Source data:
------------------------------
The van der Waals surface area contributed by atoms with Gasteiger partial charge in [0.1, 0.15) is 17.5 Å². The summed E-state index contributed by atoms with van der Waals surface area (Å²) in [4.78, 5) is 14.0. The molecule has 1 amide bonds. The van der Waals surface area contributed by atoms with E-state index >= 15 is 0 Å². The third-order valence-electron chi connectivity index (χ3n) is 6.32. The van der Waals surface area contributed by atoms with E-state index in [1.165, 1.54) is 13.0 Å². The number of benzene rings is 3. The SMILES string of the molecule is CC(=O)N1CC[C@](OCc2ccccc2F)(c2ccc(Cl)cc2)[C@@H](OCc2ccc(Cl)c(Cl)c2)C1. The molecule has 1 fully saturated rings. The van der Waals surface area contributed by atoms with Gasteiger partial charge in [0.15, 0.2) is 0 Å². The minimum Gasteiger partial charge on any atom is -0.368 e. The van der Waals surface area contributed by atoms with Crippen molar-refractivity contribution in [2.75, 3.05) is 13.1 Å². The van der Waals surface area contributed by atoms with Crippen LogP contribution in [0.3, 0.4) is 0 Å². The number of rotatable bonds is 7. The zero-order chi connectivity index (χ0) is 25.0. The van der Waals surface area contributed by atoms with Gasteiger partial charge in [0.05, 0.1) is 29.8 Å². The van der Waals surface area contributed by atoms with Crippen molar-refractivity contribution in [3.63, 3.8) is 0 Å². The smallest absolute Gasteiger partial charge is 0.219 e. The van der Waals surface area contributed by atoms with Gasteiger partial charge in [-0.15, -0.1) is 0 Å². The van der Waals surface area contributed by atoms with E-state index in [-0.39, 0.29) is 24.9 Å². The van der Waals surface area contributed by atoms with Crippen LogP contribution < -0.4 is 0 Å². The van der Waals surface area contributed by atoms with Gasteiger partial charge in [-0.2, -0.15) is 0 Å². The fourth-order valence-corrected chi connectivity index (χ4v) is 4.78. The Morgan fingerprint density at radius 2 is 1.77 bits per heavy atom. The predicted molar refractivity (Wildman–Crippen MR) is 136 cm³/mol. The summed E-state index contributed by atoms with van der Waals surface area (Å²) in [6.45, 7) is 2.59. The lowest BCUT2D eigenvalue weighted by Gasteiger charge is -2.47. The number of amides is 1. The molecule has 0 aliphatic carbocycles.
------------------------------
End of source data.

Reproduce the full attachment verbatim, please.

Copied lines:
The van der Waals surface area contributed by atoms with Gasteiger partial charge in [0.1, 0.15) is 17.5 Å². The summed E-state index contributed by atoms with van der Waals surface area (Å²) in [4.78, 5) is 14.0. The molecule has 1 amide bonds. The van der Waals surface area contributed by atoms with E-state index >= 15 is 0 Å². The third-order valence-electron chi connectivity index (χ3n) is 6.32. The van der Waals surface area contributed by atoms with E-state index in [1.165, 1.54) is 13.0 Å². The number of benzene rings is 3. The SMILES string of the molecule is CC(=O)N1CC[C@](OCc2ccccc2F)(c2ccc(Cl)cc2)[C@@H](OCc2ccc(Cl)c(Cl)c2)C1. The molecule has 1 fully saturated rings. The van der Waals surface area contributed by atoms with Gasteiger partial charge in [0.15, 0.2) is 0 Å². The minimum Gasteiger partial charge on any atom is -0.368 e. The van der Waals surface area contributed by atoms with Crippen molar-refractivity contribution in [2.75, 3.05) is 13.1 Å². The van der Waals surface area contributed by atoms with Crippen LogP contribution in [0.3, 0.4) is 0 Å². The number of rotatable bonds is 7. The zero-order chi connectivity index (χ0) is 25.0. The van der Waals surface area contributed by atoms with Gasteiger partial charge in [0.05, 0.1) is 29.8 Å². The van der Waals surface area contributed by atoms with Crippen molar-refractivity contribution in [3.63, 3.8) is 0 Å². The smallest absolute Gasteiger partial charge is 0.219 e. The van der Waals surface area contributed by atoms with Gasteiger partial charge in [-0.15, -0.1) is 0 Å². The van der Waals surface area contributed by atoms with E-state index in [-0.39, 0.29) is 24.9 Å². The van der Waals surface area contributed by atoms with Crippen LogP contribution < -0.4 is 0 Å². The van der Waals surface area contributed by atoms with Gasteiger partial charge in [-0.2, -0.15) is 0 Å². The fourth-order valence-corrected chi connectivity index (χ4v) is 4.78. The Morgan fingerprint density at radius 2 is 1.77 bits per heavy atom. The predicted molar refractivity (Wildman–Crippen MR) is 136 cm³/mol. The summed E-state index contributed by atoms with van der Waals surface area (Å²) in [6.45, 7) is 2.59. The lowest BCUT2D eigenvalue weighted by Gasteiger charge is -2.47. The number of amides is 1. The molecule has 0 aliphatic carbocycles.